A preschool rite of spring

| 28 Apr 2022 | 11:42

Two busloads of preschoolers descended on the 170-acre Farm at Glenwood Mountain in Vernon last Tuesday morning for a field trip that, in its fifth year running, has become an annual, and well-orchestrated, spring ritual.

Farmers Steve and Candice MacLean greeted the 60-odd visitors from Walnut Ridge Primary School. Today’s visitors were classmates of their daughter, Cooper, the youngest of their five kids and “the boss,” said Steve. Steve led the way to the first stop, where the kids, age 3 to 5, took turns mixing chicken feed from bins of locally sourced soybeans, corn and oats. “They smell like peanuts, right?” said Steve of the soybeans, quickly reassuring: “Don’t worry, they’re not nuts.”

Next stop: say hello to ambassador pig Wiggie, short for Wigdor. The attention span of this group is on the shorter side, so Steve didn’t get into the backstory: that someone dropped Wiggie off a few years ago without telling the MacLeans; Steve found the piglet chasing their cows and causing a ruckus, and it took about a week to catch him.

Then to the brooder for the day’s most exciting event. The kids peep into the brooder where 475 baby chicks are kept warm under lights, awaiting their turn to hold one. This requires attentive adult supervision – particularly this year. That’s because the chicks are a bit older than usual because the timing of spring break delayed the field trip, and therefore more of a flight risk. All hands on deck here – farmers, teachers and tagalong parents alike – to see that chicks are neither squished by overenthusiasm, nor that they wriggle free of little hands to get trampled by a scrum of little feet. Steve switches out the chicks between groups of kids, so that none get too much love.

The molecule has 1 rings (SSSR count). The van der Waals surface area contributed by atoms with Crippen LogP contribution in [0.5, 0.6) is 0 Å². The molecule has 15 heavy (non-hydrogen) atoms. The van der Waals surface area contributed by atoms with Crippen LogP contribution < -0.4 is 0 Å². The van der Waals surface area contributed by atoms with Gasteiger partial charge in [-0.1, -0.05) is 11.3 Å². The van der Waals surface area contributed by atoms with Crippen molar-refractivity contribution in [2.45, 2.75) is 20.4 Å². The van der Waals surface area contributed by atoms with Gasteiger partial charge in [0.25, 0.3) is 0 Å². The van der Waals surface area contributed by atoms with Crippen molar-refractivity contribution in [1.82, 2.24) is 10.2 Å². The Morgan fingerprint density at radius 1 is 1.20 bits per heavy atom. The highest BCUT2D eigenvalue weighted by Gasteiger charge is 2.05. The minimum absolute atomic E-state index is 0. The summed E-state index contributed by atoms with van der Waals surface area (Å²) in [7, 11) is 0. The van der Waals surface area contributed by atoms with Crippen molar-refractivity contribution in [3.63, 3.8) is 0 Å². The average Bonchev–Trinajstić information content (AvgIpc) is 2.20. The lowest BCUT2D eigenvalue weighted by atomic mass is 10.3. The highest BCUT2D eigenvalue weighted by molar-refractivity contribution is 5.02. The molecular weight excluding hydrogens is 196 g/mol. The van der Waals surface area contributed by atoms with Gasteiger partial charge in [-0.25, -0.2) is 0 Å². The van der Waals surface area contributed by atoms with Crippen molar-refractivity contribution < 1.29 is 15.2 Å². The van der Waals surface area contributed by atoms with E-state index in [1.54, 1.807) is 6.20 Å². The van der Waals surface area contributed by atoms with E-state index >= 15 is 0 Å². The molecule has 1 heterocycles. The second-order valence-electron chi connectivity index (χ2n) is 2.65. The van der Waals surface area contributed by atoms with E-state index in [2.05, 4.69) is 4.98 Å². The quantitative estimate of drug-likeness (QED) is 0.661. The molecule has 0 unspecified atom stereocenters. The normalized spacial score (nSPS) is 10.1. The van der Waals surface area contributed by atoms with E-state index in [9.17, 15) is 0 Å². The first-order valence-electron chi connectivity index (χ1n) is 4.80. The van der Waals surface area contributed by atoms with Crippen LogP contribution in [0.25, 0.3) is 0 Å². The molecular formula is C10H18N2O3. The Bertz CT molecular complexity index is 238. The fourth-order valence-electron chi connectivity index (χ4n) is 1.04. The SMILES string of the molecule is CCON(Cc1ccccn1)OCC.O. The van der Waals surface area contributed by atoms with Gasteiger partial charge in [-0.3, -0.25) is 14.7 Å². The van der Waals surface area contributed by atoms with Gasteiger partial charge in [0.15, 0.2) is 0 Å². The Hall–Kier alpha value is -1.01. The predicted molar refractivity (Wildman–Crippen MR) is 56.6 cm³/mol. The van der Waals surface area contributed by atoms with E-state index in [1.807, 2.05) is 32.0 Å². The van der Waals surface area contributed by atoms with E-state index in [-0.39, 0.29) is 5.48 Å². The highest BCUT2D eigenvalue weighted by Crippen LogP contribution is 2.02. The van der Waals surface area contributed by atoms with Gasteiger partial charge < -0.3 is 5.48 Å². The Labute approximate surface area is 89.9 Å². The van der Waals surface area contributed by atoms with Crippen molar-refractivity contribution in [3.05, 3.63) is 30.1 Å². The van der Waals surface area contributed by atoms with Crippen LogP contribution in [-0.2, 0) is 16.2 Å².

Jayden Barrett, 5, reported that the chick he’d just held had “really soft fur, and bumps... because the bones.” He had held chicks before, he declared knowingly.

Just as everyone was getting chilled by a sharp wind on this unseasonably chilly morning, it was time to see the greenhouse. Contented sighs came from parents upon entering the sun-warmed space, which felt like Mexico. The kids meandered past some 1,000 seedlings – a host of vegetables as well as flowers that will grace summer weddings – set on shelves just about face-high for this crowd. It was hard to heed Steve’s admonition not to touch the baby plants.

As the last group filed out of the greenhouse, Steve appeared walking fast from the opposite direction with a feeder so the kids could “help feed the chicks.” Then the kids themselves needed their snack before boarding the buses back to school with a little farm dirt on their sneakers.

It’s something of a highwire act keeping 60 preschoolers’ attention for an hour and a half. But the reward, said Steve, is well worth the effort: “Seeing the kids engaged, learning about farming, where food comes from.”

A second group of 60 preschoolers would be coming by in the afternoon. Today’s visit wasn’t the first of the season’s field trips, nor would it be the last. Early in April, the MacLeans spent an afternoon with a group of middle schoolers from Glen Meadow making healthy snacks – granola and trail mix – for the kids to take home.

For her part, the boss loved having her class over. Cooper, 5, who goes mornings to Walnut Ridge, “always tells her teachers and classmates about the farm,” said Steve, “so she loved showing it off to all of them.”